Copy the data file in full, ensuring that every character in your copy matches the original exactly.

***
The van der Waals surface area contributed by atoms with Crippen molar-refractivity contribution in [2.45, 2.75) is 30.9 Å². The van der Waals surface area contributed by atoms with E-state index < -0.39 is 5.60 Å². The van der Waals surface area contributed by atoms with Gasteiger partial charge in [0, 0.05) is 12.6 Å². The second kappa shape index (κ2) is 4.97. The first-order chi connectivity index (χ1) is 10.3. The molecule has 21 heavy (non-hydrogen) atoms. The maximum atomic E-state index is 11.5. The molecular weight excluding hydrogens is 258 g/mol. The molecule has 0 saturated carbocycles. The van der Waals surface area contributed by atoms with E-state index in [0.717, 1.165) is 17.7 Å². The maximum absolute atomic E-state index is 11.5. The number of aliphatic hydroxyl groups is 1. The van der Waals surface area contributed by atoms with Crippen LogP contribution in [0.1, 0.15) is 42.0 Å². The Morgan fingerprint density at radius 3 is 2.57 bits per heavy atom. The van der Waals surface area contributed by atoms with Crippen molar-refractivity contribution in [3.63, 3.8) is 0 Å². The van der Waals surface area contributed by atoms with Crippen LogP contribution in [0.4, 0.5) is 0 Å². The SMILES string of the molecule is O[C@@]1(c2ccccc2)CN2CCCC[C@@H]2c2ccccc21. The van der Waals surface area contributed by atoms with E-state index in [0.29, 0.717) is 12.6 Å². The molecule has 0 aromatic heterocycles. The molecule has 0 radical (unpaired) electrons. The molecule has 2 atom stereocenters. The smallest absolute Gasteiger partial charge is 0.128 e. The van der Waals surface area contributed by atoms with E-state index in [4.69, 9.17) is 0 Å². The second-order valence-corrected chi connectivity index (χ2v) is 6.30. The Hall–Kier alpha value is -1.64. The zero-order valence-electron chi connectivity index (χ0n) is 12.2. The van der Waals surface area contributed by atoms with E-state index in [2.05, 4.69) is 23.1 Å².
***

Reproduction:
The van der Waals surface area contributed by atoms with Crippen molar-refractivity contribution in [2.45, 2.75) is 30.9 Å². The van der Waals surface area contributed by atoms with E-state index < -0.39 is 5.60 Å². The van der Waals surface area contributed by atoms with Gasteiger partial charge in [0, 0.05) is 12.6 Å². The second kappa shape index (κ2) is 4.97. The first-order chi connectivity index (χ1) is 10.3. The molecule has 21 heavy (non-hydrogen) atoms. The maximum atomic E-state index is 11.5. The molecular weight excluding hydrogens is 258 g/mol. The molecule has 0 saturated carbocycles. The van der Waals surface area contributed by atoms with E-state index in [0.717, 1.165) is 17.7 Å². The maximum absolute atomic E-state index is 11.5. The number of aliphatic hydroxyl groups is 1. The van der Waals surface area contributed by atoms with Crippen LogP contribution in [0.1, 0.15) is 42.0 Å². The Morgan fingerprint density at radius 3 is 2.57 bits per heavy atom. The van der Waals surface area contributed by atoms with Crippen molar-refractivity contribution in [3.63, 3.8) is 0 Å². The van der Waals surface area contributed by atoms with Crippen LogP contribution in [0.4, 0.5) is 0 Å². The SMILES string of the molecule is O[C@@]1(c2ccccc2)CN2CCCC[C@@H]2c2ccccc21. The van der Waals surface area contributed by atoms with E-state index in [0.29, 0.717) is 12.6 Å². The molecule has 0 aromatic heterocycles. The molecule has 0 radical (unpaired) electrons. The molecule has 2 atom stereocenters. The smallest absolute Gasteiger partial charge is 0.128 e. The van der Waals surface area contributed by atoms with E-state index in [4.69, 9.17) is 0 Å². The second-order valence-corrected chi connectivity index (χ2v) is 6.30. The Hall–Kier alpha value is -1.64. The zero-order valence-electron chi connectivity index (χ0n) is 12.2. The van der Waals surface area contributed by atoms with E-state index in [2.05, 4.69) is 23.1 Å².